Welcome to Scribd. Sign in or start your free trial to enjoy unlimited e-books, audiobooks & documents.Find out more
Download
Standard view
Full view
of .
Look up keyword
Like this
26Activity
0 of .
Results for:
No results containing your search query
P. 1
100 Words to Impress Others

100 Words to Impress Others

Ratings:

4.5

(1)
|Views: 14,418|Likes:
Published by drneraj4170

More info:

Published by: drneraj4170 on Nov 07, 2008
Copyright:Attribution Non-commercial

Availability:

Read on Scribd mobile: iPhone, iPad and Android.
download as DOC, PDF, TXT or read online from Scribd
See more
See less

05/07/2013

pdf

text

original

 
How to Improve your Vocabulary100 words to Impress others
Here are 100 advanced English words which should you be able to use themin a sentence will impress even educated native speakers! Perfect if youwant to impress your Boss or colleague here is the best way to do
aberration
 
(n.)
something that differs from the norm (In 1974, Poland won theWorld Cup, but the success turned out to be an
aberration,
and Polandhave not won a World Cup since).
 
abhor
 
(v.)
to hate, detest (Because he always wound up getting hit in thehead when he tried to play cricket, Marcin began to
abhor 
the sport).
 
acquiesce
 
(v.)
to agree without protesting (Though Mr. Pospieszny wanted to stayoutside and work in his garage, when his wife told him that he hadbetter come in to dinner, he
acquiesced 
to her demands.)
 
alacrity
 
(n.)
eagerness, speed (For some reason, Simon loved to help hisgirlfriend whenever he could, so when his girlfriend asked him to setthe table he did so with
alacrity 
.)
 
amiable
 
(adj.)
friendly (An
amiable
fellow, Neil got along with just abouteveryone.)
 
appease
 
(v.)
to calm, satisfy (When Jerry cries, his mother gives him chocolateto
appease
him.)
 
arcane
 
(adj.)
obscure, secret, known only by a few (The professor is an expertin
arcane
Kashubian literature.)
 
 
avarice
 
(n.)
excessive greed (The banker’s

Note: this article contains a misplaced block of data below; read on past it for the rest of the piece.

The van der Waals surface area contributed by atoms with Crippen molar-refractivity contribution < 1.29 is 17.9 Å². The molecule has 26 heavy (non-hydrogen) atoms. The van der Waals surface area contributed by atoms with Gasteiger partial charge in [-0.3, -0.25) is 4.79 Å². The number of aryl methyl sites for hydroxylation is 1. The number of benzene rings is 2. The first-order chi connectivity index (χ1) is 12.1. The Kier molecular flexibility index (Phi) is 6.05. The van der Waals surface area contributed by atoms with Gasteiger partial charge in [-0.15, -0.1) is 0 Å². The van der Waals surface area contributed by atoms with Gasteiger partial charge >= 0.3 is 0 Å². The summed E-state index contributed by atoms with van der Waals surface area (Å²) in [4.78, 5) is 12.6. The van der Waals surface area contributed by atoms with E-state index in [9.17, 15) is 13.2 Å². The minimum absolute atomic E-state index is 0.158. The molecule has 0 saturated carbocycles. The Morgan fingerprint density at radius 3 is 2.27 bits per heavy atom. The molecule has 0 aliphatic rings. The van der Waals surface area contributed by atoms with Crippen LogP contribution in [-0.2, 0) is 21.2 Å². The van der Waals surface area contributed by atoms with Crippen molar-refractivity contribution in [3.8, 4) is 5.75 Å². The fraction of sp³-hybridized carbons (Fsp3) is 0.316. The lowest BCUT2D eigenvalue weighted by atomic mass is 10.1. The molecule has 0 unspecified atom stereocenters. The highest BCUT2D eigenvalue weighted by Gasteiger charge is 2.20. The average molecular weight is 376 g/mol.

avarice
led him to amass anenormous personal fortune.)
 
brazen
 
(adj.)
excessively bold, brash, clear and obvious (Critics condemnedthe writer’s
brazen
attempt to plagiarise Frankow-Czerwonko’s work.)
 
brusque
 
(adj.)
short, abrupt, dismissive (Simon’s
brusque
manner sometimesoffends his colleagues.)
 
cajole
 
(v.)
to urge, coax (Magda's friends
cajoled 
her into drinking toomuch.)
 
callous
 
(adj.)
harsh, cold, unfeeling (The murderer’s
callous
lack of remorseshocked the jury.)
 
candor
 
(n.)
honesty, frankness (We were surprised by the
candor 
of thepolitician’s speech because she is usually rather evasive.)
 
chide
 
(v.)
to voice disapproval (Hania
chided 
Gregory for his vulgar habitsand sloppy appearance.)
 
circumspect
 
(adj.)
cautious (Though I promised Marta’s father I would bring herhome promptly by midnight, it would have been more
circumspect 
notto have specified a time.)
 
clandestine
 
(adj.)
secret (Announcing to her boyfriend that she was going to thelibrary, Maria actually went to meet George for a
clandestine
liaison.)
 
 
coerce
 
(v.)
to make somebody do something by force or threat (The courtdecided that David Beckham did not have to honor the contractbecause he had been
coerced 
into signing it.)
 
coherent
 
(adj.)
logically consistent, intelligible (William could not figure out whatHarold had seen because he was too distraught to deliver a
coherent 
statement.)
 
complacency
 
(n.)
self-satisfied ignorance of danger (Simon tried to shock his friendsout of their
complacency 
by painting a frightening picture of whatmight happen to them.)
 
confidant
 
(n.)
a person entrusted with secrets (Shortly after we met, he becamemy chief 
confidant 
.)
 
connive
 
(v.)
to plot, scheme (She
connived 
to get me to give up my plans tostart up a new business.)
 
cumulative
 
(adj.)
increasing, building upon itself (The
cumulative
effect of hoursspent using the World English website was a vast improvement in hisvocabulary and general level of English.)
 
debase
 
(v.)
to lower the quality or esteem of something (The large raise thathe gave himself 
debased 
his motives for running the charity.)
 
decry
 
(v.)
to criticize openly (Andrzej Lepper, the leader of the Polish Self Defence party
decried 
the appaling state of Polish roads.)
 
deferential
 

Activity (26)

You've already reviewed this. Edit your review.
1 hundred reads
1 thousand reads
pnaveen07 liked this
Niroopa Ramtahal liked this
Muthu Kumar liked this
Janine Pineda liked this
Grazhae Ranches liked this
aniska2007 liked this
mpx123 liked this
Mamun liked this

You're Reading a Free Preview

Download
scribd
/*********** DO NOT ALTER ANYTHING BELOW THIS LINE ! ************/ var s_code=s.t();if(s_code)document.write(s_code)//-->